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for control of clinical signs
associated with Navicular Syndrome
in horses 4 years of age and older
* Freedom of Information Summary, Original New Animal Drug Application, approved by FDA under NADA # 141-427, for OSPHOS. April 28, 2014.
Dechra Veterinary Products US and the Dechra D logo are registered trademarks of Dechra Pharmaceuticals PLC. © 2019 Dechra Ltd.
CAUTION: Federal law restricts this drug to use by or on the order of licensed veterinarian.
As with all drugs, side effects may occur. In ﬁeld studies and post-approval experience the most common side effects reported were signs of discomfort, nervousness,
and colic. Other signs reported were: renal insufﬁciency/failure, anorexia, lethargy, hypercalcemia, behavioral disorders, hyperkalemia, hyperactivity, recumbency,
hyperthermia, injection site reactions, muscle tremor, urticaria, hyperglycemia, and fracture. In some cases, death has been reported as an outcome of these
adverse events. The safe use of OSPHOS has not been evaluated in horses less than 4 years of age or breeding horses. OSPHOS should not be used in pregnant or
lactating mares, or mares intended for breeding. NSAIDs should not be used concurrently with OSPHOS. Concurrent use of NSAIDs with OSPHOS may increase
the risk of renal toxicity and acute renal failure. Use of OSPHOS in patients with conditions affecting renal function or mineral or electrolyte homeostasis is not
recommended. Refer to the prescribing information for complete details or visit www.dechra-us.com.
Manufactured for: Dechra Veterinary Products
7015 College Blvd., Suite 525, Overland Park, KS 66211
© 2019 Dechra Ltd. OSPHOS is a registered trademark of Dechra Ltd.
All rights reserved. Approved by FDA under NADA # 141-427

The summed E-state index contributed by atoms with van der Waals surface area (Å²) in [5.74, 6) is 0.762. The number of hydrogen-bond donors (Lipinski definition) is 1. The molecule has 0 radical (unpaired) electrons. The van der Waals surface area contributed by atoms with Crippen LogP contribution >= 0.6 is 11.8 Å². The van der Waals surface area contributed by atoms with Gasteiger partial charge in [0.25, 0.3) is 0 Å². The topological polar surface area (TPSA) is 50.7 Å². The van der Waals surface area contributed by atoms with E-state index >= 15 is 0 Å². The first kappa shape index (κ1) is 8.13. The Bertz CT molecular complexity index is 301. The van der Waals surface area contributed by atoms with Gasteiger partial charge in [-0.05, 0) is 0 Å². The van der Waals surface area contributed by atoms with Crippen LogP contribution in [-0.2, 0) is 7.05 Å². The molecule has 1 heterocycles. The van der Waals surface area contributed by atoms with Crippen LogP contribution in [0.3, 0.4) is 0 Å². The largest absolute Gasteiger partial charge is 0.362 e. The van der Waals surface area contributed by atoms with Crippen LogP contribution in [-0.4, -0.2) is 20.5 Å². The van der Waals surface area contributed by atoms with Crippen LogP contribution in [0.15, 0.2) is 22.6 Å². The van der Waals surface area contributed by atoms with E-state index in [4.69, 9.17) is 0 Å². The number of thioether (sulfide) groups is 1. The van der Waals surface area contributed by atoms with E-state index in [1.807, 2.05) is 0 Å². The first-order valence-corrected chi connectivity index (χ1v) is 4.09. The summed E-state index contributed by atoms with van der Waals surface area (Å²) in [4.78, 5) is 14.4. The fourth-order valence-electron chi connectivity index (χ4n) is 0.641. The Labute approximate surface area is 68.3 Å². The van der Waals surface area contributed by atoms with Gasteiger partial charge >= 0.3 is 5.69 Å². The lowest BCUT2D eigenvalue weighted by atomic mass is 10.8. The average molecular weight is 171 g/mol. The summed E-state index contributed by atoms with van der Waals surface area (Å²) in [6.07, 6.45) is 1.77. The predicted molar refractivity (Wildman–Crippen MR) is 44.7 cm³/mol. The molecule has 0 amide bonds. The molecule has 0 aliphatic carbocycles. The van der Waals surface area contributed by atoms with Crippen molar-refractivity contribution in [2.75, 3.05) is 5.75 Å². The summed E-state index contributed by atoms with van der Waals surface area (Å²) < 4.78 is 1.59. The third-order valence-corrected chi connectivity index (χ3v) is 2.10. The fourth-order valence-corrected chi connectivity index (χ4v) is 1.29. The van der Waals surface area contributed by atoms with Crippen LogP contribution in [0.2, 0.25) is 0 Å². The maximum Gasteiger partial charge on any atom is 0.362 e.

For use in horses only.
Brief Summary (For Full Prescribing Information, see package insert)
CAUTION: Federal (USA) law restricts this drug to use by or on the order
of a licensed veterinarian.
DESCRIPTION: Clodronate disodium is a non-amino, chloro-
containing bisphosphonate. Chemically, clodronate disodium is (dichloro-
methylene) diphosphonic acid disodium salt and is manufactured from
the tetrahydrate form.
INDICATION: For the control of clinical signs associated with navicular
syndrome in horses.
CONTRAINDICATIONS: Horses with hypersensitivity to clodronate disodi
um should not receive OSPHOS. Do not use in horses with impaired renal
function or with a history of renal disease.
WARNINGS: Do not use in horses intended for human consumption.
HUMAN WARNINGS: Not for human use. Keep this and all drugs out of
the reach of children. Consult a physician in case of accidental human
PRECAUTIONS: OSPHOS has been associated with renal toxicity.
Concurrent administration of other potentially nephrotoxic drugs should
be approached with caution and renal function should be monitored.
Use of bisphosphonates in patients with conditions or diseases affecting
renal function is not recommended. Horses should be well-hydrated
prior to and after the administration of OSPHOS due to the potential for
adverse renal events. Water intake and urine output should be monitored
for 3-5 days post-treatment and any changes from baseline should elicit
further evaluation. As a class, bisphosphonates may be associated with
gastrointestinal and renal toxicity. Sensitivity to drug associated adverse
reactions varies with the individual patient. Renal and gastrointestinal
adverse reactions may be associated with plasma concentrations of the
drug. Bisphosphonates are excreted by the kidney; therefore, conditions
causing renal impairment may increase plasma bisphosphonate
concentrations resulting in an increased risk for adverse reactions.
Concurrent administration of other potentially nephrotoxic drugs should
be approached with caution and renal function should be monitored. Use
of bisphosphonates in patients with conditions or diseases affecting renal
function is not recommended. Administration of bisphosphonates has
been associated with abdominal pain (colic), discomfort, and agitation